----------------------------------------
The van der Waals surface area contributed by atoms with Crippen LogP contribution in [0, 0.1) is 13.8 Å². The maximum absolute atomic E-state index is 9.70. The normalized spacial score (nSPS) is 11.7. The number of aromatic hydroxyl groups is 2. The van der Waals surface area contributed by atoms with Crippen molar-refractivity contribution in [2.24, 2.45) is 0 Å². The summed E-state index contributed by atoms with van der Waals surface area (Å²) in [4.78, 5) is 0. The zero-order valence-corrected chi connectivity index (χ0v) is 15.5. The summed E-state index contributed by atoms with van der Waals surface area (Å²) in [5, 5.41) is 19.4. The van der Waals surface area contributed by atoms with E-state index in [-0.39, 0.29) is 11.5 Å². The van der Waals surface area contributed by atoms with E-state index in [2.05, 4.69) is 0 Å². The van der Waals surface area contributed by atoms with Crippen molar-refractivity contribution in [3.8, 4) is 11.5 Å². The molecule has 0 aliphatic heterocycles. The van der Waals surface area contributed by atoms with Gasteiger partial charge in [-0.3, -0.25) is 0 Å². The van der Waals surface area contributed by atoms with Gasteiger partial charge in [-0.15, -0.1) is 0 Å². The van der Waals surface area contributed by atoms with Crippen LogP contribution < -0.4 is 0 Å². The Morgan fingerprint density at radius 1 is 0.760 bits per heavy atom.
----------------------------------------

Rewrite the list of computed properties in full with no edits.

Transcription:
The van der Waals surface area contributed by atoms with Crippen LogP contribution in [0, 0.1) is 13.8 Å². The maximum absolute atomic E-state index is 9.70. The normalized spacial score (nSPS) is 11.7. The number of aromatic hydroxyl groups is 2. The van der Waals surface area contributed by atoms with Crippen molar-refractivity contribution in [2.24, 2.45) is 0 Å². The summed E-state index contributed by atoms with van der Waals surface area (Å²) in [4.78, 5) is 0. The zero-order valence-corrected chi connectivity index (χ0v) is 15.5. The summed E-state index contributed by atoms with van der Waals surface area (Å²) in [5, 5.41) is 19.4. The van der Waals surface area contributed by atoms with E-state index in [-0.39, 0.29) is 11.5 Å². The van der Waals surface area contributed by atoms with E-state index in [2.05, 4.69) is 0 Å². The van der Waals surface area contributed by atoms with Crippen molar-refractivity contribution in [3.8, 4) is 11.5 Å². The molecule has 0 aliphatic heterocycles. The van der Waals surface area contributed by atoms with Gasteiger partial charge in [-0.3, -0.25) is 0 Å². The van der Waals surface area contributed by atoms with Gasteiger partial charge in [-0.15, -0.1) is 0 Å². The van der Waals surface area contributed by atoms with Crippen LogP contribution < -0.4 is 0 Å². The Morgan fingerprint density at radius 1 is 0.760 bits per heavy atom.